3 . It was a command to the body of the Church to " withdraw themselves " from the disorderly brethren.

2 Thessalonians 3:7-10 .—The example of the apostle himself as a support to his command.

I. THE APOSTLE 'S EXAMPLE . "For we were not disorderly among you, nor did we eat bread for nought from any one, but in toil and weariness, working night and day." Though there were rich people in the Church, he accepted no gift from them, but laboured at his craft assiduously to earn a living for himself.

1 . His refusal of support from his converts did not invalidate his right to it. "Not because we have not authority"—an authority which he fully expounds in 1 Corinthians 9:1-27 .—for "the labourer is worthy of his hire," and has he not "a right to forbear working"?

2 . It was based upon a supreme regard to Thessalonian interests.

II. THE APOSTLE 'S INJUNCTION TO THE DISORDERLY . "For even when we were with you, this we commanded you, that if any one will not work, neither let him eat."

1 . This does not apply to those who cannot work, but to those who will not. The command does not touch cases of charity.

2 . It is a command based on the original law of Eden. "In the sweat of thy face shalt thou eat bread" ( Genesis 3:19 ). Work is a Divine order, not repealed by Christianity but lifted up to higher blessing and dignity. The idle man ought, therefore, to be allowed to suffer the effects of his idleness.

3 . It is a command which, when obeyed, will introduce tranquillity into life, and at the same time conduce to an honest self-respect. "That working with quietness they eat their own bread."

2 Thessalonians 3:13 . Exhortation to well doing.

"Brethren, be not weary in well doing."

I. THIS IMPLIES THAT THEY HAD BEEN HITHERTO ENGAGED IN WELL DOING . "Walking honestly to them that were without" ( 1 Thessalonians 4:12 ).

II. IT IS AN INJUNCTION NEEDED BY THE VERY CONDITION OF THE THESSALONIAN CHURCH . Their charity might have been abused by the idle, but they were not to be discouraged by these examples of fanatical restlessness from the practice of beneficence.


1 . It was putting into practice the patience of Christ, for which the apostle prayed in their interest.

2 . God is glorified by well doing. ( John 15:8 .)

3 . God remembers it. ( Hebrews 6:9 , Hebrews 6:10 .)

4 . A blessing attends it. ( James 1:25 .)

5 . It follows us into our final rest. ( Revelation 14:13 .)—T.C.

2 Thessalonians 3:14 , 2 Thessalonians 3:15 .—The true spirit of faithful dealing with an erring brother.

The apostle returns to this subject again.

I. HIS REITERATED COMMAND . "If any man obey not our word by this Epistle, note that man, and have no company with him." Let him be a marked man, like a leper in your midst, standing wholly isolated in a heathen city. This would be a social extrusion deeply felt by a "brother" who would be cut off from the cordial greetings of the Church.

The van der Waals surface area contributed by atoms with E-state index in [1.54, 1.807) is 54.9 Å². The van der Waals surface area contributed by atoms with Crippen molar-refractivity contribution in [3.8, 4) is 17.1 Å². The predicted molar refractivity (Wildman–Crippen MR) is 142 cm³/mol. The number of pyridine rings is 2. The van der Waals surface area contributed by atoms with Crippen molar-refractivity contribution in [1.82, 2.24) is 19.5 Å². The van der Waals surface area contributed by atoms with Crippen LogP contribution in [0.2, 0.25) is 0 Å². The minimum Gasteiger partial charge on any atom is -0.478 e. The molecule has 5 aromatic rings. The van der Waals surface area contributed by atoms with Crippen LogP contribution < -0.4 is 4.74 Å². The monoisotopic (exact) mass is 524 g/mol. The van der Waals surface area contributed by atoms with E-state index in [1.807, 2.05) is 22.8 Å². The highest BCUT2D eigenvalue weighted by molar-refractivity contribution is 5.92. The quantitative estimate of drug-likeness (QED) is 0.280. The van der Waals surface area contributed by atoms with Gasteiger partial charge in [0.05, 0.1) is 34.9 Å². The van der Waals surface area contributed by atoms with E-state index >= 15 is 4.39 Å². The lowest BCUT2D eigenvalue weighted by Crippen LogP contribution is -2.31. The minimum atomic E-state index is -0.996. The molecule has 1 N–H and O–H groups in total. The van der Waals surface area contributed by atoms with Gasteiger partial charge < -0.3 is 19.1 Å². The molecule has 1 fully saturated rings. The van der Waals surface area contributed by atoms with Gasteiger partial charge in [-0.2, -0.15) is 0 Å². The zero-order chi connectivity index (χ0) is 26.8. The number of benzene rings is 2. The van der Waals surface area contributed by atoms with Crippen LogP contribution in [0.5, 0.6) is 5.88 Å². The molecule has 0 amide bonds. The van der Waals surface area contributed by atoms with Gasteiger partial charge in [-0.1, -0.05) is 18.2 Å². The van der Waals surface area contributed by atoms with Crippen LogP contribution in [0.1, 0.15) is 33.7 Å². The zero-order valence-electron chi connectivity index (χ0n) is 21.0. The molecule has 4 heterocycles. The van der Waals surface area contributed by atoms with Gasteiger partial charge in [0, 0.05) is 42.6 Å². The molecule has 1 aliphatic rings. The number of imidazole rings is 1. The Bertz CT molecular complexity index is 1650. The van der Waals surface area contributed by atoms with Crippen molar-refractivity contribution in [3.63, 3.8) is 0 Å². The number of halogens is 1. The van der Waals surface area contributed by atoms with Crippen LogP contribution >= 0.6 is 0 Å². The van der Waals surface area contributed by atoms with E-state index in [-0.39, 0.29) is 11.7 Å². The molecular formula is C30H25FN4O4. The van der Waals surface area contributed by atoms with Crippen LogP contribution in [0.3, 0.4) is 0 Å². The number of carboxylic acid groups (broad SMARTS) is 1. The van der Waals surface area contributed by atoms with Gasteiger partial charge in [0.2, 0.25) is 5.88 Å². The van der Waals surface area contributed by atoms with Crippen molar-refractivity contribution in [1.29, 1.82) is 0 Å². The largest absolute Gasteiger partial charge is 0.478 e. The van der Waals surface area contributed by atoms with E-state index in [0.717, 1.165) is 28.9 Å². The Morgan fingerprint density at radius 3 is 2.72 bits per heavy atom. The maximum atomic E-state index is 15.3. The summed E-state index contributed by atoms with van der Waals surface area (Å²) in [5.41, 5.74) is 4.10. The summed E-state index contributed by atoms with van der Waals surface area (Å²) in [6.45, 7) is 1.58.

II. THE DESIGN OF THIS SOCIAL EXCOMMUNICATION . "That he may be ashamed." It is not "for destruction," but for edification; it is to bring the offender to a due sense of his sin, and to a resolution for its abandonment.

III. THE SPIRIT IN WHICH THE COMMAND IS TO BE CARRIED OUT . "Yet count him not as an enemy, but admonish him as a brother."

1 . It is an injunction not to regard him as your enemy, or as an enemy of Christ, as if he had denied the faith, or sunk into profligacy, or relapsed into heathenism. There must be neither hostility nor carelessness on your side, but rather "the love that suffereth long, and is kind."

2 . It is an injunction to affectionate admonition. "But admonish him as a brother." How this would be consistent with the withdrawal of all intercourse it is unnecessary to speculate. There was to be a faithful dealing with him that he might be won back, and "Satan have no advantage" over him.—T.C.

2 Thessalonians 3:16 .—A prayer for peace.

"Now the Lord of peace himself give you peace always in every way."

I. THE AUTHOR OF THIS BLESSING . "The Lord of peace himself"—Jesus Christ.

1 . He is our abiding Peace. ( Ephesians 2:14 .)

2 . He gives it as his legacy to the Church . ( John 14:27 .)

3 . He guides into the way of peace . ( Luke 1:79 .)

4 . He is the Prince of peace . ( Isaiah 9:6 .)

5 . Peace is preached by him . ( Ephesians 2:17 ; Acts 10:36 .)


1 . Reconciliation, with God .

2 . Peace with one another .

3 . Peace in all the relations of life .

4 . Peace in the midst of speculative disturbances .

5 . Peace in the midst of persecutions .

6 . Peace in the prospect of death .

III. IT WAS A PRAYER FOR A CONTINUOUS PEACE . "Always." It was to be as uninterrupted as a river ( Isaiah 48:18 ), with no breaks made in it by the world, the flesh, or the devil. None but the Lord of peace could sustain such a peace in power.


V. THE PENDANT TO THIS HAPPY PRAYER . "The Lord be with you all." A comprehensive benediction upon the disorderly as well as the orderly brethren of Thessalonica. "Be with you all"—"by his presence to comfort and refresh; by his power to keep and preserve; by his grace to assist; and by his Spirit to counsel, advise, and direct."—T.C.

2 Thessalonians 3:17 , 2 Thessalonians 3:18 . The closing salutation with its autographic significance.

"The salutation of me Paul with mine own hand, which is the token in every Epistle: so I write." He takes the pen out of the hand of his amanuensis and writes the closing words himself.

I. IT WAS IMPORTANT TO AUTHENTICATE THE EPISTLE . There were letters falsely attributed to him ( 1 Thessalonians 2:2 ). It is essential for Christians to know the distinction between the human and the Divine. The Thessalonians would be able to identify his large, bold handwriting ( Galatians 6:11 ).


1 . His Epistles began with prayer; they end with prayer— "fencing round that which he said with mighty walls on either side."

2 . All the good he desires for his converts is included in the grace of the God-Man. The prayer implies the Divinity of Christ. His name alone appears in his parting supplication.

3 . It is a parting request for all the brethren without exception, including even those who received his rebukes.—T.C.